Simple yet powerful anomaly detection features can help you quickly catch common threats — and take immediate action to block their progression.
Auth0’s brute-force shield, for example, triggers after a set number of failed login or sign up attempts from the same IP address. The shield automatically notifies the administrator, who can immediately respond.
On the back end, admins can tailor their response to a suspected attack in a number of ways, including:
- Blocking the suspicious IP address
- Sending a customized email to the affected user, and/or
- Whitelisting the account, so it doesn’t erroneously trigger a reply in the future
If admins are able to verify the user’s identity and resolve the issue, they can also easily remove the block via an email link.
A tool like brute-force protection is particularly useful with subscription services — where major data leaks have left millions of user credentials exposed to hackers.
With this cache of personal information, it’s easy for cybercriminals to develop algorithms that churn through username/password combinations — rapidly testing them against a login screen — until they gain access.
The bad news is that since consumers worldwide expect to increase their number of subscriptions, the surface area for such attacks continues to widen. The good news is that it’s not hard to bolster or build your platform to keep these attempts in check. Offloading this specific concern to a third party can also free up your technical talent to focus on larger, more complex tasks that directly relate to your efforts to scale.
3. Easily Handle Increased Volume
Even if you’ve developed a winning UX and strengthened your platform against major attacks, video streamers still face the challenge of making sure their service is robust enough to handle the surge in viewers expected for the Olympics.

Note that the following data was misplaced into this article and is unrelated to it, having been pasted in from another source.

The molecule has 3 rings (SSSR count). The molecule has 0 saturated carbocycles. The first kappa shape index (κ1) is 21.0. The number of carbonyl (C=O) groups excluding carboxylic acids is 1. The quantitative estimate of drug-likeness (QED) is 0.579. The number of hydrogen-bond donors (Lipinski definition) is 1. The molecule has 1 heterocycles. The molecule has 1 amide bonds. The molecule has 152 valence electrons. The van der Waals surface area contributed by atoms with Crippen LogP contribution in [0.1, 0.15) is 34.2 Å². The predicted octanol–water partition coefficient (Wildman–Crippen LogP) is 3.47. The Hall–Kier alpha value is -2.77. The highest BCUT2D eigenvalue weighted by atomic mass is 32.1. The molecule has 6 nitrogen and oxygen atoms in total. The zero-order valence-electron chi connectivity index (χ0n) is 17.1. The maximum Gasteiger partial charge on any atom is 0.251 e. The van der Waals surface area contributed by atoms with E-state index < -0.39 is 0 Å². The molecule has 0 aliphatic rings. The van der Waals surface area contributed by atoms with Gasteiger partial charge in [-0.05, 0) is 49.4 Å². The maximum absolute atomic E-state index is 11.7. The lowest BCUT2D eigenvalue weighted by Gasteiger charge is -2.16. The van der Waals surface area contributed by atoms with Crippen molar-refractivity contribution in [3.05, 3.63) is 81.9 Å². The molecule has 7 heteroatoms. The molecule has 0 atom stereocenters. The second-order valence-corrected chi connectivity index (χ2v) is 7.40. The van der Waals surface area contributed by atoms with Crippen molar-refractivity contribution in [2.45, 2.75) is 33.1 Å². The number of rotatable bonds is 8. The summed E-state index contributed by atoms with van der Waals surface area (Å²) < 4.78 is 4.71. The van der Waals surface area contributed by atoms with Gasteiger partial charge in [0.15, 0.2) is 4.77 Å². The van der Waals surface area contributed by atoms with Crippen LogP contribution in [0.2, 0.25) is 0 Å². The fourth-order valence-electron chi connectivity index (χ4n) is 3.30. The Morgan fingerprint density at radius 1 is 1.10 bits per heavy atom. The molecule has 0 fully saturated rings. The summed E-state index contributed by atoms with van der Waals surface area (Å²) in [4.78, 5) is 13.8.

Now is the time to be updating legacy systems, load testing, and determining specific gaps so that you can make necessary changes in time for Tokyo.
One way to do this is to develop your technology in-house. This has the potential to give you more ownership and flexibility over your outcomes. Yet many teams can’t afford to dedicate the time and engineers required to make these systemic changes.
A second option is to buy your solution. In this case, it’s critical to find technology you can tailor to fit your needs. Every company is different — and will have different needs as it evolves. There is no one-size-fits-all product or suite of products that instantly delivers on volume, security, and design.
For this reason, at Auth0, we’ve built flexibility into our core. Every tool and feature we provide comes with extensions — ways to run commands/scripts that enlarge the functionality of the base product. Whether it’s SSO, anomaly detection, advanced authentication features, or tools for better user management — Auth0 has specific Rules and Hooks that adapt our technology to serve yours.
Be a Team Player
Preparing your platform for an enormous uptick in demand and increasing security threats — all while remaining fun and easy-to-use on the front end — might seem like an unwieldy and expensive task.
Whether you build or buy the solutions you need, you’ll be dedicating significant financial and human resources in a tight time frame. Partnering with a team who has done this before can make all the difference — and the ROI is often much higher than teams think.
You’ll speed up time to implementation, reduce security costs, and free your engineers to double down on core, revenue-driving products.
You don’t have to dread the Olympics. If you update your platform now, by the time 2020 rolls around, you too could be in the audience.
Auth0, the identity platform for application builders, provides thousands of customers in every market sector with the only identity solution they need for their web, mobile, IoT, and internal applications. Its extensible platform seamlessly authenticates and secures more than 2.5 billion logins per month, making it loved by developers and trusted by global enterprises. The company's U.S. headquarters in Bellevue, WA, and additional offices in Buenos Aires, London, Tokyo, and Sydney, support its global customers that are located in 70+ countries.